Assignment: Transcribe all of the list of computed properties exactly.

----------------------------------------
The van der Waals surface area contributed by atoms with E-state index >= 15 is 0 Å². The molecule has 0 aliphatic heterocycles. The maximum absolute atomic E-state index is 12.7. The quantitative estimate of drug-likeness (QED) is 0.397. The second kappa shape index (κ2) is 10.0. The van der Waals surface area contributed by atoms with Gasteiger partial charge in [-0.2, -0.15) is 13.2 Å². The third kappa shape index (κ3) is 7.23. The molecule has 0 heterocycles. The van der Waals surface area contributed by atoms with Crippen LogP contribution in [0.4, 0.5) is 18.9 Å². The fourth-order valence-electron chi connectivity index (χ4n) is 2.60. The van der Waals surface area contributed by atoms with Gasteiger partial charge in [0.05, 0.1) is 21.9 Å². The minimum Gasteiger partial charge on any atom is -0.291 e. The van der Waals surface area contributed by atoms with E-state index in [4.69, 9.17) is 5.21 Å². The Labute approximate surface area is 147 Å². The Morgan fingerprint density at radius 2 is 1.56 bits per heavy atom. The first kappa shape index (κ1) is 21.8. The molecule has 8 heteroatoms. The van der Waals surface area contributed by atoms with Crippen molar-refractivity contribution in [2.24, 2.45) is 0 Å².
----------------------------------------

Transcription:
The van der Waals surface area contributed by atoms with E-state index >= 15 is 0 Å². The molecule has 0 aliphatic heterocycles. The maximum absolute atomic E-state index is 12.7. The quantitative estimate of drug-likeness (QED) is 0.397. The second kappa shape index (κ2) is 10.0. The van der Waals surface area contributed by atoms with Gasteiger partial charge in [-0.2, -0.15) is 13.2 Å². The third kappa shape index (κ3) is 7.23. The molecule has 0 heterocycles. The van der Waals surface area contributed by atoms with Crippen LogP contribution in [0.4, 0.5) is 18.9 Å². The fourth-order valence-electron chi connectivity index (χ4n) is 2.60. The van der Waals surface area contributed by atoms with Gasteiger partial charge in [0.05, 0.1) is 21.9 Å². The minimum Gasteiger partial charge on any atom is -0.291 e. The van der Waals surface area contributed by atoms with E-state index in [4.69, 9.17) is 5.21 Å². The Labute approximate surface area is 147 Å². The Morgan fingerprint density at radius 2 is 1.56 bits per heavy atom. The first kappa shape index (κ1) is 21.8. The molecule has 8 heteroatoms. The van der Waals surface area contributed by atoms with Crippen molar-refractivity contribution in [2.24, 2.45) is 0 Å².